Recently my editor admonished me for beginning sentences with And or But.
I've heard that before.

My take:

I believe that it's import to learn proper grammar, etc, just as it's important for a painter to learn the rules of painting before expressing his or her Inner Soul, but if they had stuck to the rules, we'd have no Van Goghs or Picassos, like them or not.

After Joyce, Fowles and some others, it came to me that the novelist can write any damned thing he/she wants to. The editor may not like it, the publisher may not publish it and the reader may ignore it, but the novelist has a right to write it.

For proper expression, I feel the rules can—and sometimes should—be bent or even broken, to best express what the writer is trying to get across.

If you think I'm all wrong, start kicking me. Just no steel-toed boots, please.

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i usually keep my mouth shut when dealing with an editor because your career is in her hands. if you piss her off, she won't do anything for your book within the house. but once after receiving an extremely odd edit letter i finally had to speak up and ask my editor if she realized she was combining six different genres, the biggest one being horror. big pause at the other end of the line. busted. after six years of our working together she finally admitted that until my books came along she'd never read anything in my genre or related genres. but by that point i'd already made the massive mistake of assuming that my editor knew what she was doing. i actually thought there must be some hot market i didn't know about where writers were combining several different genres. haha!

sorry. a bit off topic. time for my sedative.
C.M., I'm with you, buddy! I have also been raked over the coals on more than one occasion. I taught English so I know the rules. But how many folks speak perfect English? Not many. I found my own voice in writing. I think it makes for more interesting reading. I've read plenty of novels by college professors who stuck to the rules so much that the story was stilted, not as enjoyable. Why get bogged down in rules when you don't have to? I write because I love it and I have to do it. I'm having a blast. I'm glad to know there's someone else out there sticking to his guns. I'm proud to know you.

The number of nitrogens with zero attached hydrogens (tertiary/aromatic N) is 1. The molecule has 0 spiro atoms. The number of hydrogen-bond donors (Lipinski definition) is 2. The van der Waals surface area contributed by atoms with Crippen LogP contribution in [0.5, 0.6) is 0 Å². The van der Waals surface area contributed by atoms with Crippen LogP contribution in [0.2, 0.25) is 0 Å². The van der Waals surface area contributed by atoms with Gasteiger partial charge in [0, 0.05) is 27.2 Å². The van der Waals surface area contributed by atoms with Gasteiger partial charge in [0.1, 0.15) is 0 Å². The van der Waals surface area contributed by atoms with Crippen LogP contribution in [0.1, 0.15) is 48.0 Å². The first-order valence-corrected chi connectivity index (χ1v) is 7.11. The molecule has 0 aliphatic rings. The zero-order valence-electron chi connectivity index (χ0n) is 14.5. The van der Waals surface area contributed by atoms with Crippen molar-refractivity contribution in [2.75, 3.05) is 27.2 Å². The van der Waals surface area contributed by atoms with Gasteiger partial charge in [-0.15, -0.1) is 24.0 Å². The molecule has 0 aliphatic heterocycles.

Gee, I never expected so much positive support, but as Ms Frasier says, we don't want to piss the editor off, expecially in my case, because I'm hoping to sell two more books to her.
Thanks to everyone for all your remarks. I never expected to see such a great response.
Well, Ms. Frasier is right that you should be careful. In my case, I haven't experienced getting much help from editors or anyone else, so I'm more inclined to snap back. However, as I said earlier, the sort of thing you mention is usually a copy editor's comment. Copy editors are not in the same class as editors when it comes to clout. Often that work is farmed out by the publisher. It's a kind of home industry, though some publishers have in-house copy editors. I'm guessing here, but my assumption is that editors are frequently young and ambitious to climb the publishing house ladder via acquiring bestselling books, while copy editors are older, perhaps retired from teaching, and do this part-time.

As for dealing with overly energetic copy editors (they do work extremely hard at filling every page with red corrections) when you have taught English: it's frustrating and irritating, but I'm a sensible creature and when I disagree, I check my handbooks. Having a STET stamp made helps.
In one instance I followed a misspelled work by (sic) in blue ink, and the editor asked what that was.
Frankly I couldn't agree more... just who the heck do these publishers think they are? GOD?

I feel as you do C.M. what would be the point of writing an original piece of fiction, if you had to adhere to every single rule of grammar, punctuation etc., Often when I writing, I get a load of green lines beneath the text from the Microsft Word auto Grammar checker telling me the senetence is too long, or the way the sentence is structured is wrongly phrased. Sometimes I read through and make the suggested change, just in case when I send it off, the publisher/literary agent may think more kindly of my material, and it has a greater chance of going forward.
But as you say, how can something be original, if every story has to conform to certain rules? To me, that takes a great deal of the fullness of the plot and the characters away.
Umm, originality does not extend to making grammar mistakes -- not unless the character speaking it the type who would.
Correct grammar isn't always appropriate and if an editor doesn't get that then they're not doing the job right.

I wonder if Cormac McCarthy would have won the Pulitzer for THE ROAD if he used quotation marks for dialogue, put all his apostrophes back in and pulled out his out-of-place obscure words?

Well, probably, but it wouldn't have as much personality.


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